Afghan film body gets its first female boss

The focus of Sahraa Karimi’s work has mostly been Afghan women. (AN photo)
Updated 16 May 2019

Afghan film body gets its first female boss

  • Sahraa Karimi was only woman to apply for top job

KABUL: Sahraa Karimi made headlines with her critically acclaimed documentary “Women Behind the Wheel.” She is back in the driving seat — as the first female boss of a state-run film body that has been led by men since its establishment in 1968.

Karimi, 36, was the only woman to apply for the director-general role at Afghan Film and was competing against four men. She said she wanted to rebuild cinemas in Kabul and nurture local filmmaking.

“We need to make films inside Afghanistan, we need to tell our own stories. Many from outside came and still come to Afghanistan and make (films) about our stories,” she told Arab News. “But Afghan filmmakers do not have the facilities to make films about our own country, so it is my first priority.”

She grew up in Iran and migrated to Slovakia, where she spent more than a decade studying film. The focus of her work has mostly been Afghan women, who have enjoyed greater freedoms and opportunities since the Taliban was ousted in 2001.

Her appointment was welcomed by Afghans from the film and media industries.

“I think it is a great woman who is going to lead Afghan Film. I hope she can protect and support actresses from the terrible culture of disrespect they face,” Fereshta Kazemi, an Afghan actress who has also worked as an anti-corruption adviser, told Arab News.

Journalist Mujahid Andarabi described her as “sunrise in the darkness of night” in a misogynistic society.

Jawan Sher Haidari, who has been involved in the Afghan cinema industry for decades, called Karimi an “active and prominent figure.”

“We do not have proper equipment, even cameras,” he told Arab News. “Once we asked the government for $150,000 for three short films. The answer from the then finance minister was: ‘We do not have the budget for fancy things.’ She (Karimi) will need to start from zero. What government leaders do in terms of culture and the appointment of women are just symbolic moves. They have not done anything fundamentally for the promotion of culture and cinema,” he added.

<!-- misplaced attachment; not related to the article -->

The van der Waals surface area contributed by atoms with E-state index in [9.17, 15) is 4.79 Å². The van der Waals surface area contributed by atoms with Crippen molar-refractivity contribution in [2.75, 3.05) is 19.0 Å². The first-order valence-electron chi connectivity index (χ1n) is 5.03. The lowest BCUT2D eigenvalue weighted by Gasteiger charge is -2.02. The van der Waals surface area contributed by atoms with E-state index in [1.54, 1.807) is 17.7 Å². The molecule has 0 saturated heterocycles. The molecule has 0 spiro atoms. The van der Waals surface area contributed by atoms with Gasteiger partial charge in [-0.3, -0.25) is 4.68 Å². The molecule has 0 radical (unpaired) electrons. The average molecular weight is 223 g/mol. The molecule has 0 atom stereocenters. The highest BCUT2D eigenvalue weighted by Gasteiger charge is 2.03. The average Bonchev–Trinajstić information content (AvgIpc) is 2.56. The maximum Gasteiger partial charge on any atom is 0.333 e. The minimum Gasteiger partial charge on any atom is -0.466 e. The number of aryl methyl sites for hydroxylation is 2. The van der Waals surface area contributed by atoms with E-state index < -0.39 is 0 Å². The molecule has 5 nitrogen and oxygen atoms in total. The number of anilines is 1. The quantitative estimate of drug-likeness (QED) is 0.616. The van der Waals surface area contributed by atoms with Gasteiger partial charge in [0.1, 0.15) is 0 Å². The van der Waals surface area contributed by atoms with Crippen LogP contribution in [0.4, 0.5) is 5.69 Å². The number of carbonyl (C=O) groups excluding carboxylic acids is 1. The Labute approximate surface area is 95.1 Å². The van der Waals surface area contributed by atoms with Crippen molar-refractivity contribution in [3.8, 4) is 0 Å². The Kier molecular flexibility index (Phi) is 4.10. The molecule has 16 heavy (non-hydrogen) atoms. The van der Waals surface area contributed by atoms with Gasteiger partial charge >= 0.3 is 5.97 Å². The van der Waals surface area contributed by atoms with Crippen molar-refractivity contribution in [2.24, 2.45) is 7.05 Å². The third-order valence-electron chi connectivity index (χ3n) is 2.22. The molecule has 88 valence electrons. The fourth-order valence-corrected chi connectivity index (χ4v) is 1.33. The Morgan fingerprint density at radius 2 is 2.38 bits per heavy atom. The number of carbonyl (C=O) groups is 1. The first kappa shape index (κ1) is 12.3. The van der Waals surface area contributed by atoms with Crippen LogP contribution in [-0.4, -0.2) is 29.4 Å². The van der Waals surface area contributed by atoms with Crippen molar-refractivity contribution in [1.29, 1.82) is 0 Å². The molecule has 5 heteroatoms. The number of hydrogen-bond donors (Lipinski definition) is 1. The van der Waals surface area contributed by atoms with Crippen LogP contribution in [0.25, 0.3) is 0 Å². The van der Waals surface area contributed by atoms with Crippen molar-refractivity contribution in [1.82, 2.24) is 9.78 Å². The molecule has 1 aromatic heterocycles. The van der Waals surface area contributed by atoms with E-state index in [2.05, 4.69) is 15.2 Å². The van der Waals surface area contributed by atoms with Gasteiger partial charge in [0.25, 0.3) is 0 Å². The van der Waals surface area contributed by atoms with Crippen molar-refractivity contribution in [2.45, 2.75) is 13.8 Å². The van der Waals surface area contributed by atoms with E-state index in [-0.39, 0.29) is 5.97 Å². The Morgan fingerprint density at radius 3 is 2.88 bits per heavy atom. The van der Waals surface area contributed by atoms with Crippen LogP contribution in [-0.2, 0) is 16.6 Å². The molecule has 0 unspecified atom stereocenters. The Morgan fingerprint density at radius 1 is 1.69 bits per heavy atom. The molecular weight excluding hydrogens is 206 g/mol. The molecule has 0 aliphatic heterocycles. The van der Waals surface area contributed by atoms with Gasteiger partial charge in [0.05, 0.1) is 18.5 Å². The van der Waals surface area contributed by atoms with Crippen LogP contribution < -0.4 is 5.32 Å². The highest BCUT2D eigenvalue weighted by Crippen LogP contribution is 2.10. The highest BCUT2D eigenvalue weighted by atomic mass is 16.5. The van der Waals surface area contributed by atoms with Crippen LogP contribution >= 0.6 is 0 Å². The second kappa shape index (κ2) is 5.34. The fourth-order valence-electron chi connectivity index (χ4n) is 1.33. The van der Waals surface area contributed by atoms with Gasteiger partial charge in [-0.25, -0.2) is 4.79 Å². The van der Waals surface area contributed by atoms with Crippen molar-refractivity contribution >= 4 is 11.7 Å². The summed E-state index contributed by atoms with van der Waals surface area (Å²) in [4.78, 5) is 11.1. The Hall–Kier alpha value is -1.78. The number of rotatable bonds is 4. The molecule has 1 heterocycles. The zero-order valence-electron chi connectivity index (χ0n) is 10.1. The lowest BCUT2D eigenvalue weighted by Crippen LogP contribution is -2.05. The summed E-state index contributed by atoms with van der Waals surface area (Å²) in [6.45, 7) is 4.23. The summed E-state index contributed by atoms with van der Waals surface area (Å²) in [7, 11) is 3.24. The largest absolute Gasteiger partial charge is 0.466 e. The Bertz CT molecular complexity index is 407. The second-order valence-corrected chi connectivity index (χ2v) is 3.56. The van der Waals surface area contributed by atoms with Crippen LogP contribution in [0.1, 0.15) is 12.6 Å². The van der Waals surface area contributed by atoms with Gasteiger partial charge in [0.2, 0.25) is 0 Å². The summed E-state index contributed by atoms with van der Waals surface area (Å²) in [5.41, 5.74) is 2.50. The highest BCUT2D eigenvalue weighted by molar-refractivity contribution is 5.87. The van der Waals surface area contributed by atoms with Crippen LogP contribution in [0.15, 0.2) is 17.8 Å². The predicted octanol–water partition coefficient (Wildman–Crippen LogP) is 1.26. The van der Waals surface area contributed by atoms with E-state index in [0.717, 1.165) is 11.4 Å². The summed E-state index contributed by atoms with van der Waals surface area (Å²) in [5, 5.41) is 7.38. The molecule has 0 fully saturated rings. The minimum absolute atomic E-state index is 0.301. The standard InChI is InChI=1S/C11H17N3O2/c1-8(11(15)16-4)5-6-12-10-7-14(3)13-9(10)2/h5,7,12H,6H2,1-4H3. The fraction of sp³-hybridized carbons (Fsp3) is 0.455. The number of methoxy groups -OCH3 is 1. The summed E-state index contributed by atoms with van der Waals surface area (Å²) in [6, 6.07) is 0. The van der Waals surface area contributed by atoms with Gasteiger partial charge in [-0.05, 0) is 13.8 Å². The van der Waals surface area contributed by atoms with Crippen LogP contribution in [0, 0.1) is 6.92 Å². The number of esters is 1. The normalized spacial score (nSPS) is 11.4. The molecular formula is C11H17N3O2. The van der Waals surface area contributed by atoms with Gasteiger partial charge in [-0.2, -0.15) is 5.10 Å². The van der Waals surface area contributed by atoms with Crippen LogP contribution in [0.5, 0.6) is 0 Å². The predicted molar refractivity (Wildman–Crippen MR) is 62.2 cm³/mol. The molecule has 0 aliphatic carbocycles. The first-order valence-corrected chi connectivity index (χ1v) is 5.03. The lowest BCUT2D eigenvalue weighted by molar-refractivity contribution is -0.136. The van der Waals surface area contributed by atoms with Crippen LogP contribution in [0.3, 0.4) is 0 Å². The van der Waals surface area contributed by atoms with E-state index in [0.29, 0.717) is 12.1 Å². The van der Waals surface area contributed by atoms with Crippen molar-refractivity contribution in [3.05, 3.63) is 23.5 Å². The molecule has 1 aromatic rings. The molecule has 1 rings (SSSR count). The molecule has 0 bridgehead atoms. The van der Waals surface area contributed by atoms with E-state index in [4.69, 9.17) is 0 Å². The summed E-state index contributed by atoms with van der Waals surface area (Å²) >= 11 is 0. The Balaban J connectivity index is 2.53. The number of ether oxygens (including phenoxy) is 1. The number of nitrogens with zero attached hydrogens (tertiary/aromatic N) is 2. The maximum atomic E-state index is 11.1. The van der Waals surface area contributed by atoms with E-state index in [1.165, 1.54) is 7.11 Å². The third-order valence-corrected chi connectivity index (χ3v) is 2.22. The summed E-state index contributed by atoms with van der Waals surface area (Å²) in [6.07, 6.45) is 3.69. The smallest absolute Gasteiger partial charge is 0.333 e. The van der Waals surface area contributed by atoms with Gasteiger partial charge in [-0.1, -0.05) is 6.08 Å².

There is no specific funding for Afghan Film. There is not even a home for it anymore as its offices were allocated to the UK for it to use as part of a new embassy. Items from Afghan Film’s archive that survived Taliban rule — and the plunder before that — are in the presidential palace.

The crumbling state of Afghan Film has even been dubbed “Nothing Wood” by local journalist Tahir Qadery.

Karimi knows about the hurdles but did not know that Afghan Film’s offices had been handed over to the British. She said she hoped to raise money through advocacy. She is even unphased by the Taliban, which has yet to retreat from the public sphere.

“I am not anti-peace. I am pro-peace, because we are tired of this war, but I am not afraid of the Taliban. I belong to a generation of women that fights for every achievement. If they (the Taliban) want peace, we welcome them,” Karimi replied when asked to comment about peace talks between the US and the militant group.

Nabi Tanhar, a veteran director at Afghan Film, outlined some of the other challenges facing Karimi. “The political and security situation has overshadowed all of the cultural affairs, including cinema in Afghanistan,” he told Arab News. “It takes one week to order clothes for an actor. There is too much bureaucracy. The entire country is a challenge and she will face tough times because our films are not digitized. We do not have a building for Afghan Film and no budget.”

He suggested that Karimi could use her network outside Afghanistan to create interest in the local movie industry, advising her to “exercise patience” when she formally took up her role.

An official at the Afghan Ministry of Information and Culture said the Afghan Film building had been taken over by the British because it was next door to the US embassy and opposite NATO headquarters in Kabul’s most secure site.

What We Are Reading Today: Democratic Equality by James Lindley Wilson

Updated 17 August 2019

What We Are Reading Today: Democratic Equality by James Lindley Wilson

  • It mounts a bold and persuasive defense of democracy as a way of making collective decisions

Democracy establishes relationships of political equality, ones in which citizens equally share authority over what they do together and respect one another as equals. 

But in today’s divided public square, democracy is challenged by political thinkers who disagree about how democratic institutions should be organized, and by antidemocratic politicians who exploit uncertainties about what democracy requires and why it matters. 

Democratic Equality mounts a bold and persuasive defense of democracy as a way of making collective decisions, showing how equality of authority is essential to relating equally as citizens, says a review on the Princeton University Press website.

James Lindley Wilson explains why the US Senate and Electoral College are urgently in need of reform, why proportional representation is not a universal requirement of democracy, how to identify racial vote dilution and gerrymandering in electoral districting, how to respond to threats to democracy posed by wealth inequality, and how judicial review could be more compatible with the democratic ideal.